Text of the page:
Starch becomes soluble in water when heated. The granules swell and burst, the semi crystalline structure is lost and the smaller amylose molecules start leaching out of the granule, forming a network that holds water and increasing the mixture’s viscosity. This process is called starch gelatinization. During cooking, the starch becomes a paste and increases further in viscosity. During cooling or prolonged storage of the paste, the semi-crystalline structure partially recovers and the starch paste thickens, expelling water. This is mainly caused by retrogradation of the amylose. This process is responsible for the hardening of bread or staling, and for the water layer on top of a starch gel.

If starch is subjected to dry heat, it breaks down to form dextrins, also called “pyrodextrins” in this context. This break down process is known as dextrinization. (Pyro)dextrins are mainly yellow to brown in color and dextrinization is partially responsible for the browning of toasted bread

Types of Starch


Key Properties of Starch

Viscosity, shear resistance, gelatinization, textures, solubility, tackiness, gel stability, cold swelling and retrogradation are all functions of their amylose/amylopectin ratio. When aiming at functional properties in starch, most commercial companies examine the characteristics of competitive starches in particular applications. Where the characteristics are unattainable then value additions are looked into. This could be as simple as sterilizing products required for the pharmaceutical industry to highly complex chemical modification to confer properties totally different from the native starch.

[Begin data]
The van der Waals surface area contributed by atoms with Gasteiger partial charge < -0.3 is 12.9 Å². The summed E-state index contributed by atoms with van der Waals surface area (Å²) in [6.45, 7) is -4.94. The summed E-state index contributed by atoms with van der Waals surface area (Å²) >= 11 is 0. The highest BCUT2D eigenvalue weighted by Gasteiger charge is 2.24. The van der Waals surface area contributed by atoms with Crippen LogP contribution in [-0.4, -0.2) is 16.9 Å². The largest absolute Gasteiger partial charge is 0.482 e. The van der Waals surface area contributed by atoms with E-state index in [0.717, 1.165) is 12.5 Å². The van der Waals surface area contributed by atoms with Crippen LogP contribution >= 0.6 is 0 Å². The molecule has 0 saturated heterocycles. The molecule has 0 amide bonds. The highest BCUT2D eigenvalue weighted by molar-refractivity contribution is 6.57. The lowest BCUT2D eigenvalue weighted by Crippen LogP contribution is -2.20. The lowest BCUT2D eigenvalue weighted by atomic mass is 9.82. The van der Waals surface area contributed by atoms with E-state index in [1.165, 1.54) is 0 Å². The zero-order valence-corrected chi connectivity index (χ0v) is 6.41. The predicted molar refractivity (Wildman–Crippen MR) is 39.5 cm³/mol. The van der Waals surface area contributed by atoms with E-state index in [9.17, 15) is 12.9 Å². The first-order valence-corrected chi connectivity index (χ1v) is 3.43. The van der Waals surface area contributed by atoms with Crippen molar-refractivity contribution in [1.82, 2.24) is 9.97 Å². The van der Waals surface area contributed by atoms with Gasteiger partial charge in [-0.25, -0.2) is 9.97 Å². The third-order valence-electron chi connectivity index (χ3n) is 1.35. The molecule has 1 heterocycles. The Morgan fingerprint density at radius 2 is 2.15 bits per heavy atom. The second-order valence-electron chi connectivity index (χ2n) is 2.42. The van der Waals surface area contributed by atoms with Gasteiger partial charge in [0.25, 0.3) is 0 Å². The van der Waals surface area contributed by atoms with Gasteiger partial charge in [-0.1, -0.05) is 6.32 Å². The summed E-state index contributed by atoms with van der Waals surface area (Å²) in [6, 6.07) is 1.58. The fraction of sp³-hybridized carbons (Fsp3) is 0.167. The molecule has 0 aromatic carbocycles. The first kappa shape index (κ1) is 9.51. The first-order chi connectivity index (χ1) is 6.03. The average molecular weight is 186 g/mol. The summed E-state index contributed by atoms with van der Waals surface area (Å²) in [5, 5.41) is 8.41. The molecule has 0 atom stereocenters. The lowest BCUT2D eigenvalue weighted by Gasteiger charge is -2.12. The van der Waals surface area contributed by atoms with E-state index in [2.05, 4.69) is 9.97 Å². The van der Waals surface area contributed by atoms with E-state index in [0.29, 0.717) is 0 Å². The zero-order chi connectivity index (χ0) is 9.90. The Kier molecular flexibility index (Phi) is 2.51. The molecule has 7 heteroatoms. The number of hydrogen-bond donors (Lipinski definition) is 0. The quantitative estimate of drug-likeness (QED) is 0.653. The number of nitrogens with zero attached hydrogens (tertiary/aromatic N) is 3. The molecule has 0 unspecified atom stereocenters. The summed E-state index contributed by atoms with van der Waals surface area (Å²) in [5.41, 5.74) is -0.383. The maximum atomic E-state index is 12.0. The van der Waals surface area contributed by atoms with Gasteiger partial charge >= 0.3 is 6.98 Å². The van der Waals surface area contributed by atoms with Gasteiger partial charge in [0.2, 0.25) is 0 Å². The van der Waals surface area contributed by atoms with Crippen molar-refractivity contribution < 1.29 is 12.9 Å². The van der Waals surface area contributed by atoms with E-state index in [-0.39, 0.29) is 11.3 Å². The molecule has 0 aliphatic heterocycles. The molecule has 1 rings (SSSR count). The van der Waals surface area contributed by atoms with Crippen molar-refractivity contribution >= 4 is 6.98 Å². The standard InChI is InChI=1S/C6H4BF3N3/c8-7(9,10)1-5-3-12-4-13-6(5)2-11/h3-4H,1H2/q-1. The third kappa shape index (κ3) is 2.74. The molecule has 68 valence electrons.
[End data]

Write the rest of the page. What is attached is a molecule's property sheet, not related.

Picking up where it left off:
Granule size and structure: According to many sources, granule size does not, on its own, appear to have a strong effect on starch performance. It is, however, believed to be a contributing factor in how rapidly a starch gelatinizes and its gelatinization temperature. Large starch granules tend to build higher viscosity.

Amylose:amylopectin ratio: Waxy corn and common corn starches both have the same granule size, but waxy corn will swell to a greater degree and each will gelatinize at different temperatures. This is largely due to their differing amylose: amylopectin composition. Generally, the higher the amylose, the higher the gelatinization temperature.

Molecular structure of amylose and amylopectin: Longer amylose molecules tend to make a product’s texture stringy because of the way they associate. The molecular weight of the amylose also affects the elasticity of a gel.

Phosphorus: Starches contain phosphorus in some form or another. The nature of the phosphorus affects starch performance.

Various Applications of Starch

Besides the basic nutritional uses, starches are used in brewing and as thickening agents in baked goods and confections. The biggest industrial non-food use of starch is as adhesive in the papermaking process. Starch is used in paper manufacturing to increase the strength of paper and is also used in the surface sizing of paper. Starch is used in the manufacture of corrugated paperboard, paper bags and boxes, and gummed paper and tape. Large quantities of starch are also used in the textile industry as warp sizing, which imparts strength to the thread during weaving. Dissolving starch in warm water gives wheat paste, which can be used as a thickening, stiffening or gluing agent. Starch can be applied to parts of some garments before ironing, to stiffen them.


EICL Facilities for Processing Starch

EICL has its starch facilities at Yamunanagar, Haryana and Shimoga, Karnataka with an installed capacity of 80,000 metric tonnes/annum. The starch division at Yamunanagar can trace its origins back to 1937 when Mr Lala Karam Chand Thapar promoted a company by the name of Indian Starch & Chemicals Limited which later became Bharat Starch Industries limited. It consolidated its market dominance via the ‘Haathi’ brand and in 2001, Bharat Starch Industries became a part of English Indian Clays Limited.